This October, National Cybersecurity Awareness Month is commemorating its 15th year as an annual initiative to raise awareness about the importance of cybersecurity. NCSAM 2018 is a collaborative effort between government and industry to ensure every American has the resources they need to stay safer and more secure online, while increasing the resiliency of the Nation during cyber-threats. DHS is the federal, national lead for NCSAM. DHS also co-leads NCSAM with the National Cyber Security Alliance.
NCSAM 2018 takes a two-part, synced approach to facilitating discussion and emphasis on cybersecurity as our shared responsibility. DHS will promote and emphasize four key messages, tied together by one overarching theme. DHS's key messages are month-long goals designed to drive cybersecurity discussions, events, resources, and activities from DHS.
- Cybersecurity is our shared responsibility and we all must work together to improve our Nation's cybersecurity
- Strengthen the Nation's cybersecurity ecosystem
- Cybersecurity is a cross-cutting, cross-sector challenge, so we must tackle it together
- Increase and strengthen the cybersecurity workforce across all sectors
- Secure critical infrastructure from cyber threats
The NCSAM 2018 Toolkit is a comprehensive guide with a wealth of resources to make it easy for you and your organization, regardless of size or industry, to engage and promote NCSAM. Use the table of contents to easily find tips, use social media posts, participate in twitter chats, etc. We also have resources to help you engage many different types of audiences.
Themes for 2017 have been announced!
Week 1: October 2-6 – Theme: Simple Steps to Online Safety.
All members of the public can take some simple actions to protect themselves online and to recover in the event a cyber incident occurs. Week 1 will address the top consumer cybersecurity concerns, provide simple steps to protect against these concerns, and help the public understand what to do if they fall victim to cybercrime.
Week 2: October 9-13 – Theme: Cybersecurity in the Workplace is Everyone’s Business
Creating a culture of cybersecurity is critical for all organizations ‒ large and small businesses, academic institutions, non-profits, and government agencies – and must be a shared responsibility among all employees. Week 2 will showcase how organizations can protect against the most common cyber threats. The week will also look at resources to help organizations strengthen their cyber resilience, including the use of the National Institute of Standards and Technology Cybersecurity Framework.
Week 3: October 16-20 – Theme: Today’s Predictions for Tomorrow’s Internet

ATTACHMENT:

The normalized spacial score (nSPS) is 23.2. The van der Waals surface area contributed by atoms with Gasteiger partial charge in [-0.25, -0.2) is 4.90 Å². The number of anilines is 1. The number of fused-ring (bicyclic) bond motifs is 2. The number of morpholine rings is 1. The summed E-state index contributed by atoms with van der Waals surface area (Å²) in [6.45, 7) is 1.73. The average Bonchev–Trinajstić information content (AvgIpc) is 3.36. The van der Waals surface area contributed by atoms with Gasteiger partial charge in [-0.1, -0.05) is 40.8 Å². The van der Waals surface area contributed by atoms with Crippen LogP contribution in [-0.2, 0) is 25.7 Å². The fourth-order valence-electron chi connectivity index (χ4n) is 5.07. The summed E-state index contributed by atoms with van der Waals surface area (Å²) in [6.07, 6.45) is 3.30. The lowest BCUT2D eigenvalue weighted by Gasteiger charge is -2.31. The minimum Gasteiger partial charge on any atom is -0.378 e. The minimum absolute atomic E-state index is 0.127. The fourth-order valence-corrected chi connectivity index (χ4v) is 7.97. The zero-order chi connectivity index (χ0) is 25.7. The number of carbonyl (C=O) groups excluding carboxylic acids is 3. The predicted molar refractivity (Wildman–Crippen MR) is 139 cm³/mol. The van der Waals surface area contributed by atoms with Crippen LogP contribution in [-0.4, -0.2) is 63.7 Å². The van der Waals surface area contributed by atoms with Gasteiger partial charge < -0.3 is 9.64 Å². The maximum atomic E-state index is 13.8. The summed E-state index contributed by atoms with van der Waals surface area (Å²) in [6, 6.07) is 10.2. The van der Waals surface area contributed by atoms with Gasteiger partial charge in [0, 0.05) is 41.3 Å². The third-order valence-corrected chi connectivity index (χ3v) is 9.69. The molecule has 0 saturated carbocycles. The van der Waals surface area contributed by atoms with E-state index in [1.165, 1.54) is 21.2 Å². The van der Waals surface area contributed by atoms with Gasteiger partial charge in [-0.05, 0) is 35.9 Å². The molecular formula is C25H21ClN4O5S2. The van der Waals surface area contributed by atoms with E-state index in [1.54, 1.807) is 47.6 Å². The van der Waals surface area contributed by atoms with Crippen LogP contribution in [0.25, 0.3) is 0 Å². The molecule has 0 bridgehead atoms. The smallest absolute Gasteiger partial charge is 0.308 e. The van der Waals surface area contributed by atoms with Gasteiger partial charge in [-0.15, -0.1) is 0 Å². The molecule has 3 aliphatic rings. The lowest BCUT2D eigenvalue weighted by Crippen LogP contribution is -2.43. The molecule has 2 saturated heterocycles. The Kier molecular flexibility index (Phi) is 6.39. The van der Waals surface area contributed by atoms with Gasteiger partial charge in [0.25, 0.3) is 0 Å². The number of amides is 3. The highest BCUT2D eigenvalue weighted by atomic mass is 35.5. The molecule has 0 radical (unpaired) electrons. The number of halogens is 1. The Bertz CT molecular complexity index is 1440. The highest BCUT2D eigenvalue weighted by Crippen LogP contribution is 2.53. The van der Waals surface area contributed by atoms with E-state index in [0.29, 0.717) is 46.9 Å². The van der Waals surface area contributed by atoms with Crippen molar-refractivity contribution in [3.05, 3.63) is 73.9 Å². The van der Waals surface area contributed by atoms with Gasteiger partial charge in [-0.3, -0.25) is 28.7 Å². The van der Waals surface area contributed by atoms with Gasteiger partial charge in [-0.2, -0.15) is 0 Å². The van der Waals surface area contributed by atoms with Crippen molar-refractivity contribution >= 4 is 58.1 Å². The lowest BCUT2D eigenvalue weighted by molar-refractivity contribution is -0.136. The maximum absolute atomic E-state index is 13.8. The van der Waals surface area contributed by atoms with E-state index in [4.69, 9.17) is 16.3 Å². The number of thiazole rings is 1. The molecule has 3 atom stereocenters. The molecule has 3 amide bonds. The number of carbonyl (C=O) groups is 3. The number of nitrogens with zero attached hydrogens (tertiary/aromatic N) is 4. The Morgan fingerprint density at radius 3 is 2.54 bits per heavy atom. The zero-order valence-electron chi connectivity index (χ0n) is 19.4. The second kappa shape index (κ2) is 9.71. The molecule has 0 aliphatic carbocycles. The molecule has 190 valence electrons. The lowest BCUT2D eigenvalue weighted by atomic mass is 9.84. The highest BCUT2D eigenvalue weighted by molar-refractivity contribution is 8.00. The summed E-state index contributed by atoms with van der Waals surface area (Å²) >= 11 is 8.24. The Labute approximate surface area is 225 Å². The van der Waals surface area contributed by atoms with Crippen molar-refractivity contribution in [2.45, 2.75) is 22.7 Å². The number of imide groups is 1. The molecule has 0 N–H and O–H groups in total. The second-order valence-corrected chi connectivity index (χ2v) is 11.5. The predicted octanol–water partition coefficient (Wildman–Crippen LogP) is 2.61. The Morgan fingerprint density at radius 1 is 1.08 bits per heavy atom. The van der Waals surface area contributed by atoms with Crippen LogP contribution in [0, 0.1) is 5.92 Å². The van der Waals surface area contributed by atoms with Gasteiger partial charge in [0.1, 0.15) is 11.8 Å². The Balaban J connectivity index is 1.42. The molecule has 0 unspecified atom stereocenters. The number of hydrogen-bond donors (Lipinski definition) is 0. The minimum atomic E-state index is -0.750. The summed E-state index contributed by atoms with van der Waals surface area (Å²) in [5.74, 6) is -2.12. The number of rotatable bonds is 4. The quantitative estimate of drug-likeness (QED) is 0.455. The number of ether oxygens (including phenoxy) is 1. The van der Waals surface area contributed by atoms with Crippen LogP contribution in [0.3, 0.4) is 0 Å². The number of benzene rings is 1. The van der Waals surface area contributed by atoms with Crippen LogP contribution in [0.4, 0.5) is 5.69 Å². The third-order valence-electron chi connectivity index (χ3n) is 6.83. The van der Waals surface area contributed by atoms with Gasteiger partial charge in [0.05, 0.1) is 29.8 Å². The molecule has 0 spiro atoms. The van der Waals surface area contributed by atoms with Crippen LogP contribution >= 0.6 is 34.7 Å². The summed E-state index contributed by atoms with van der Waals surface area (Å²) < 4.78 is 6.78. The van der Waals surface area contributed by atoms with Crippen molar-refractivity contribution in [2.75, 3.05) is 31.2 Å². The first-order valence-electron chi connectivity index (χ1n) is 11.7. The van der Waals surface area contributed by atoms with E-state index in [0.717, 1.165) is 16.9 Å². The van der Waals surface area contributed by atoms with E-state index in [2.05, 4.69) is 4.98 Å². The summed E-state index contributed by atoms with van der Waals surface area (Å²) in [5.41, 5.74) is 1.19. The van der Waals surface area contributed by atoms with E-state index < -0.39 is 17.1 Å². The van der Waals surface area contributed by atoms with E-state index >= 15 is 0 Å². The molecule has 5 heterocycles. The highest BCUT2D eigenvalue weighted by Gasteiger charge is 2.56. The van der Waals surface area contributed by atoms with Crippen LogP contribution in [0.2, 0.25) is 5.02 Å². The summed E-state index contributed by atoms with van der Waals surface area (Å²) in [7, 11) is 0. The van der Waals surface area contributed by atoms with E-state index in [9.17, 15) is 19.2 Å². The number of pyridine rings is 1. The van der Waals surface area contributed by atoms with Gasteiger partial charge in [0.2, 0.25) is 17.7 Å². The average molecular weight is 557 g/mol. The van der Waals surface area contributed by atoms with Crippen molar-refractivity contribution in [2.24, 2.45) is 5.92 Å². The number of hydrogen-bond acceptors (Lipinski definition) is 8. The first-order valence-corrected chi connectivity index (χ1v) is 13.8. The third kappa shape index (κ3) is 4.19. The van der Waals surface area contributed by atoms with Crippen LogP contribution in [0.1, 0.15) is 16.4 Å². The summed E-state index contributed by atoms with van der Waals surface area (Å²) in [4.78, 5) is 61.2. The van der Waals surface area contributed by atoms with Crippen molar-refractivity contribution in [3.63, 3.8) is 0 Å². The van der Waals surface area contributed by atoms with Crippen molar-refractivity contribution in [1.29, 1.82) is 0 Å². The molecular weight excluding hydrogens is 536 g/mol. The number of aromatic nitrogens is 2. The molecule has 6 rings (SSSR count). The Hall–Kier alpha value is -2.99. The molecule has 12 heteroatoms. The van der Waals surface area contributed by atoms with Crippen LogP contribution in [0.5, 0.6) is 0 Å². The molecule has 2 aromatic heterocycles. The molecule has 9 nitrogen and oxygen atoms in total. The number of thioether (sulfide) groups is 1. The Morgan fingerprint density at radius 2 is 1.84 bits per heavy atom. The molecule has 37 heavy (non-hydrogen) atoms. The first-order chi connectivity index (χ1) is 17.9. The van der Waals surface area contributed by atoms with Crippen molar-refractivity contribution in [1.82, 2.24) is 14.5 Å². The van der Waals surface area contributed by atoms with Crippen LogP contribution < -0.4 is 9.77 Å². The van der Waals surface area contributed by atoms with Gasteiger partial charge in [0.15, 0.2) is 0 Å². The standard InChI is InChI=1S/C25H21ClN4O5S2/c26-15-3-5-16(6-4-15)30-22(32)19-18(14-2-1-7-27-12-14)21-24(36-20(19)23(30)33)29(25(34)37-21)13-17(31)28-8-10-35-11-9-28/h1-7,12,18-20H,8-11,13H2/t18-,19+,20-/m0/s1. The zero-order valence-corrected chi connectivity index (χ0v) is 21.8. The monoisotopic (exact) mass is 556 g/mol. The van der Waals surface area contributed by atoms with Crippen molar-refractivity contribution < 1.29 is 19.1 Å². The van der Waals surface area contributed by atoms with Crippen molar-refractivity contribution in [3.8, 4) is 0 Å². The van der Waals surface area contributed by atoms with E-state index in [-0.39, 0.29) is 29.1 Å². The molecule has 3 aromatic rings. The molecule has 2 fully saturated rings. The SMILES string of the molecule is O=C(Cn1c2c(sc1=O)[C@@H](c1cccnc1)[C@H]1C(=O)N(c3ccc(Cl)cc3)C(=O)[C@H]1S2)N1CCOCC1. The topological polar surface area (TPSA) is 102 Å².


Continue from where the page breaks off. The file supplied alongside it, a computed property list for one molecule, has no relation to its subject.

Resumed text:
Smart cities, connected devices, digitized records, as well as smart cars and homes have become a new reality. Week 3 will remind citizens that their sensitive, personal information is the fuel that makes smart devices work. While there are tremendous benefits of this technology, it is critical to understand how to use these cutting-edge innovations in safe and secure ways.
Week 4: October 23-27 – Theme: The Internet Wants YOU: Consider a Career in Cybersecurity
According to a study by the Center for Cyber Safety and Education, by 2022, there will be a shortage of 1.8 million information security workers. It is critical that today’s students graduate ready to enter the workforce to fill the vast number of available cybersecurity positions. Week 4 will encourage students and other job seekers to explore cybersecurity careers. Key influencers – like parents, teachers, guidance counselors and state and local officials – will learn more about this growing field and how to engage youth in pursuing cybersecurity careers.
Week 5: October 30-31 – Theme: Protecting Critical Infrastructure from Cyber Threats
The essential systems that support our daily lives – such as electricity, financial institutions, and transportation – are all dependent upon the Internet. Building resilience in critical infrastructure is crucial to our national security. Week 5 will look at cybersecurity in relation to keeping our traffic lights, running water, phone lines, and other critical infrastructure secure. It also facilitates the transition to November’s Critical Infrastructure Security and Resilience Month (CISR), highlighting the tie between cybersecurity and our nation’s critical infrastructure.
Plans for National Cyber Security Awareness Month 2017 are already underway. Check this website in the coming months for more details and specific ways to get involved. Check out the NCSAM Resources page to see content from previous Awareness Months, including one pagers, blog posts, presidential proclamations, and more.
NCSAM 2016 in Review
We ask that everyone participate in National Cybersecurity Awareness Month. Below are simple ways to get started now. Continue to check back regularly for more information and details.
- Sign up to receive the STOP. THINK. CONNECT. ™ monthly Friends Newsletter.
- Become an official partner of the STOP. THINK. CONNECT. ™ Campaign.
- Spread the word about cybersecurity by sharing resources from the STOP. THINK. CONNECT. ™ Toolkit.
STOP. THINK. CONNECT. ™
The STOP. THINK. CONNECT. ™ Toolkit provides resources to help you stay safe online and host your own cyber event. Materials include ready-made cyber presentations, tip cards, and more.